GENEVA, August 30 : As millions of children return to school for the new academic session, vaccinating teachers and other school staff against Covid-19 disease can help make schools a safe place against the infectious disease, the World Health Organisation (WHO) and Unicef said on Monday.
Children aged 12 years and above who have underlying medical conditions that put them at greater risk of severe Covid-19 disease must also be vaccinated, the global health body said in a statement.
Other measures to ensure that schools can stay open throughout the pandemic include better classroom ventilation, smaller class sizes where possible, physical distancing, and regular testing of children and staff.
“The pandemic has caused the most catastrophic disruption to education in history. It is therefore vital that classroom-based learning continues uninterrupted across the WHO European Region. This is of paramount importance for children’s education, mental health and social skills, for schools to help equip our children to be happy and productive members of society,” said Dr Hans Henri P. Kluge, WHO Regional Director for Europe, in the statement.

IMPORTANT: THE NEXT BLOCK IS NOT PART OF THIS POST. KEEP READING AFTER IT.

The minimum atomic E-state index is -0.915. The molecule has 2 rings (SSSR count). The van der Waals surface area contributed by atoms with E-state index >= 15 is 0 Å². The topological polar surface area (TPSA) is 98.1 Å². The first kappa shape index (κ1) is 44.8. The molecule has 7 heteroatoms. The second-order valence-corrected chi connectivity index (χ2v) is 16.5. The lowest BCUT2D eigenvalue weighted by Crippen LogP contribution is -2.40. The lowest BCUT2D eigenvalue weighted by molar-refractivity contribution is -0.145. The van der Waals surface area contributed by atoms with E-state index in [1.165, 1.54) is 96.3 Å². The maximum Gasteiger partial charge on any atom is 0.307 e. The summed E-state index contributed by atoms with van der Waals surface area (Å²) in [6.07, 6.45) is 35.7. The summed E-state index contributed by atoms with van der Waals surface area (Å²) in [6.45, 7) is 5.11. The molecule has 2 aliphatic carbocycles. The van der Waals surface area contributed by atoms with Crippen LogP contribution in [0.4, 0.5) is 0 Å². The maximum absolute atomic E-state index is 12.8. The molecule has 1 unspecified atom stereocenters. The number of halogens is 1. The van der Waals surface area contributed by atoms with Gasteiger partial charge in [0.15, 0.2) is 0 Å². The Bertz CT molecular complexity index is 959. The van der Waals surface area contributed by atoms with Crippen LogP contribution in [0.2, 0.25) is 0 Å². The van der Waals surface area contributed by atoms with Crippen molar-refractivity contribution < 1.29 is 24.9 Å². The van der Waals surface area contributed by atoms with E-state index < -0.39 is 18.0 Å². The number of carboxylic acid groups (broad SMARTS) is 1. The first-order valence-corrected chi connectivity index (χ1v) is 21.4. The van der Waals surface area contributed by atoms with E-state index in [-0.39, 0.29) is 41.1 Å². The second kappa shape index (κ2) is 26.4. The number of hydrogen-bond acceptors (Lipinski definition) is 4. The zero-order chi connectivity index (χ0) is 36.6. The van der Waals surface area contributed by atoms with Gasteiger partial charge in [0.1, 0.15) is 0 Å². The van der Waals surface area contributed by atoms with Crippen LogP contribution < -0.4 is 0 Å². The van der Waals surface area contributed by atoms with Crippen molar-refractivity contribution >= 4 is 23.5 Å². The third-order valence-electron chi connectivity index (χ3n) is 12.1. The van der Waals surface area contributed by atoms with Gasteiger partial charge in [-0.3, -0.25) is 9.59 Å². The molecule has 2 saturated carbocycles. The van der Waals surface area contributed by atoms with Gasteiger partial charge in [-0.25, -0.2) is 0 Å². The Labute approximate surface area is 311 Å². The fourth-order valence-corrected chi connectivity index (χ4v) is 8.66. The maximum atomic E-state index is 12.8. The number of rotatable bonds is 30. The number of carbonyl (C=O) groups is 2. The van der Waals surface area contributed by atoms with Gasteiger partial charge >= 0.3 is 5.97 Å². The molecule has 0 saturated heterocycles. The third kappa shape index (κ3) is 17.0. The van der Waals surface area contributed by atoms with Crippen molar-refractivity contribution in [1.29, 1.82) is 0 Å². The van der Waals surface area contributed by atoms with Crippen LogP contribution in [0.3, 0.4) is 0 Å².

“It will be some time before we can put the pandemic behind us but educating children safely in a physical school setting must remain our primary objective, so we don’t rob them of the opportunities they so deserve. We encourage all countries to keep schools open and urge all schools to put in place measures to minimise the risk of Covid-19 and the spread of different variants,” he added.
The highly transmissible Delta variant has added an additional layer of concern and complication to this year’s school opening season. The high incidence of Covid-19 in the community makes transmission in schools much more likely. Studies have clearly shown that being fully vaccinated can significantly reduce the risk of severe disease and death.
“Vaccination is our best line of defence against the virus, and for the pandemic to end we must rapidly scale up vaccinations fairly in all countries, including supporting vaccine production and sharing of doses, to protect the most vulnerable, everywhere. We must also continue to follow the public health and social measures we know work, including testing, sequencing, tracing, isolation and quarantine,” Kluge said.
Further, to help keep schools open and safe, the WHO European Technical Advisory Group for schooling during Covid-19 has also stated a set of expert recommendations for schools. These are: schools must be among the last places to close and first to reopen, a testing strategy put in place, effective risk-mitigation measures ensured, children’s mental and social well-being, as well as the most vulnerable and marginalised children, protected, the school environment improved, children and adolescents involved in decision-making, and a vaccination strategy designed to keep children in school be implemented.